5 Summer Acitivities Your Kids Will Love

LittleMerciesOver the weekend, I read the novel Little Mercies by Heather Gudenkauf. The book begins on the hottest day of the summer and leads up to a family dealing with a horrible mistake. The novel examines themes like family, forgiveness, love, and what it means to be a mother. This lead to me thinking about my children and the gift it is for my husband and I to parent two amazing little boys.

We live on the Mississippi Gulf Coast. The summers here can be unbearably hot, and it’s taken me a few years to work out parenting in sometimes 100 degree weather.

Here are some of my favorite summertime activities to do with my kids:

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1. Mama’s Little Helpers: Sometimes the best kind of play for wild little ones is to “put them to work.” When I’m working in the garden, I let the boys come outside with me and tell them they’re my helpers. They love this! Even though they typically get too excited to really help and end up using the tools to “dig a hole to the earth’s core” (pictured above), it gives them a sense of what I like to call “playful purpose.”

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2. Swimming: A blow up pool in the back yard is my favorite standby summer activity. My boys love anything that involves getting wet. Swimming, water balloon fights, and the slip n’ slide all make appearances in our yard throughout the summer. It’s a great way to play in the sweltering heat while staying cool.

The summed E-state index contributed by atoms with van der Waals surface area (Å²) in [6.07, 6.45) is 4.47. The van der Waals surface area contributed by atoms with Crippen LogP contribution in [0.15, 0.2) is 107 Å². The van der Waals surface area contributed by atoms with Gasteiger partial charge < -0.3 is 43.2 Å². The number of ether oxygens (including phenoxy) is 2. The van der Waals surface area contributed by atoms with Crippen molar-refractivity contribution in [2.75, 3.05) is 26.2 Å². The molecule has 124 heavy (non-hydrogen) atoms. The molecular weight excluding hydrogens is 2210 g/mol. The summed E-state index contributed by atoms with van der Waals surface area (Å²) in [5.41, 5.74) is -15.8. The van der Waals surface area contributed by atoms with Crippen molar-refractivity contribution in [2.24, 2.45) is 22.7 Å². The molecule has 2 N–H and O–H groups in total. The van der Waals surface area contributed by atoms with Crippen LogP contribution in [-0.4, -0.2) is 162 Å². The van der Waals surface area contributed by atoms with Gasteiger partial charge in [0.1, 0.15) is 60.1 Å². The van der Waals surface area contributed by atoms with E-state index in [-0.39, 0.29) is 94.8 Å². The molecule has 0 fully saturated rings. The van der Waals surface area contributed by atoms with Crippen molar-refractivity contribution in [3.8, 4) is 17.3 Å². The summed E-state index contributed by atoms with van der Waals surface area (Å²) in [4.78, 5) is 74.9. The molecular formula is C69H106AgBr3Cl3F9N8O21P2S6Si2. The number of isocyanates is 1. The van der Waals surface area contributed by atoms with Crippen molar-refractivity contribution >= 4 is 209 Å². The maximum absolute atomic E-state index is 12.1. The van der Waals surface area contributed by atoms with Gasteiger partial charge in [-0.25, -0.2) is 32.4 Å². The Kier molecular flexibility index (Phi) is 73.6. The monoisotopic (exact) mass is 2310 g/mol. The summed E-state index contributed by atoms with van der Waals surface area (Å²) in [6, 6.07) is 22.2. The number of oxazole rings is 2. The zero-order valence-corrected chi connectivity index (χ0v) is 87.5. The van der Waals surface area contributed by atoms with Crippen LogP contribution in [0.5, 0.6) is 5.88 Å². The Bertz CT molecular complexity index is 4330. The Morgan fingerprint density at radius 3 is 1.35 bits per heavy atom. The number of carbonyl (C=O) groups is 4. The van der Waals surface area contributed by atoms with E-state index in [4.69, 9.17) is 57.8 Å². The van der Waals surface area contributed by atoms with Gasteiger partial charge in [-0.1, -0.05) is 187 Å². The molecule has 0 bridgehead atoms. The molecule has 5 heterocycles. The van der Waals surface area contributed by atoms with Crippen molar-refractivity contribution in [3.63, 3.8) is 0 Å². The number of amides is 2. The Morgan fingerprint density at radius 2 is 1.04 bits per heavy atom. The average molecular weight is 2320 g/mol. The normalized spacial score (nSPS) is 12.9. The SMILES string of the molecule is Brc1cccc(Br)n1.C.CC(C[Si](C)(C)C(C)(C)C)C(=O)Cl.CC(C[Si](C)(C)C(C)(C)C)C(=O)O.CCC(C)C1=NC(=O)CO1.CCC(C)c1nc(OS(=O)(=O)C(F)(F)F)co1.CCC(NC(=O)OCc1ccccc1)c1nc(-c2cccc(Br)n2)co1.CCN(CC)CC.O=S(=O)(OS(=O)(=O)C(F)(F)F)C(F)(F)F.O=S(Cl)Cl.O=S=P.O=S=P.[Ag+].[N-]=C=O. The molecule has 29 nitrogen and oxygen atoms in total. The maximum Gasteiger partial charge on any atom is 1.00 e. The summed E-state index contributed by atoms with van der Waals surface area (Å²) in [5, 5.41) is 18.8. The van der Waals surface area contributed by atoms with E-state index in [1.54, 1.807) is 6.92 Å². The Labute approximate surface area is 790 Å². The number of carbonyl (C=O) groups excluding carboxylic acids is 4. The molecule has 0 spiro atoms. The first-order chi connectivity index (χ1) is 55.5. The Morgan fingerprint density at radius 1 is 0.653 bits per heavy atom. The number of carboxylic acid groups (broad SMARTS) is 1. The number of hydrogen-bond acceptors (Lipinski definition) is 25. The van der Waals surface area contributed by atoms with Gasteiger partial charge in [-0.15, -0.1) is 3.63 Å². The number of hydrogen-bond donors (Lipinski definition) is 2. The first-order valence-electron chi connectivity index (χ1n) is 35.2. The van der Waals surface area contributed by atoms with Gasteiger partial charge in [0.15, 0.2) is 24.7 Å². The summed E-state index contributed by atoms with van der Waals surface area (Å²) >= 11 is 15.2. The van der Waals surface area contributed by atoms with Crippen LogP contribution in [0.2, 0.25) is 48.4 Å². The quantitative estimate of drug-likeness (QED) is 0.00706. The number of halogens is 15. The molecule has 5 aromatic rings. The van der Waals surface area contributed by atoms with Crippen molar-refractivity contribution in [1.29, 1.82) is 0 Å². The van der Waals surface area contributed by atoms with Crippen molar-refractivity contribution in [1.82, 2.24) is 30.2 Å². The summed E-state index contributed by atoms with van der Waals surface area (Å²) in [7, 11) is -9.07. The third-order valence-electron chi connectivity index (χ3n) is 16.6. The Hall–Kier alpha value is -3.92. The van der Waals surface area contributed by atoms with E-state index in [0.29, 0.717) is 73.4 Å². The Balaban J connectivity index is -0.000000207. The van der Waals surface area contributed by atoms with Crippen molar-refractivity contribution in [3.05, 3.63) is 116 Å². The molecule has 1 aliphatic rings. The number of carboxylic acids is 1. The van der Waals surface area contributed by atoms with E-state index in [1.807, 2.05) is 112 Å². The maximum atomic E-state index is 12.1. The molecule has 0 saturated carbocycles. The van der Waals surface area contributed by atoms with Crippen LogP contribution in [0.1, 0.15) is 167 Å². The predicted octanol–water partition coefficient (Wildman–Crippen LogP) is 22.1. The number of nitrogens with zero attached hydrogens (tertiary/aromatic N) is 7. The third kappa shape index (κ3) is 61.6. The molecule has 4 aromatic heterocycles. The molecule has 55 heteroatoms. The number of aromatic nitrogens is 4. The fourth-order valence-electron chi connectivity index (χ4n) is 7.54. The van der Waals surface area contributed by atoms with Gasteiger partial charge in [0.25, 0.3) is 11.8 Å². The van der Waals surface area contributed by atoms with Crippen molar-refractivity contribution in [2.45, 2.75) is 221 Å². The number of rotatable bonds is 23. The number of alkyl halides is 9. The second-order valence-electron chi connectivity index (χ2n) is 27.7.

3. The Classics: Activities like flying a kite (Pictured above) or blowing bubbles (pictured below) can occupy the kids for hours. The same activities we enjoyed as kids can become your children’s summer favorites. You can find kites, bubbles, and a ton of other fun activities for the kids at the dollar store.

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British at The Little Beach

4. The Beach: If there’s a beach in your area, put it to use. Bring a cooler filled with drinks and snacks for the kids, some beach toys, and of course, loads of beach towels, and make a day of it!

British at Mary Mahoneys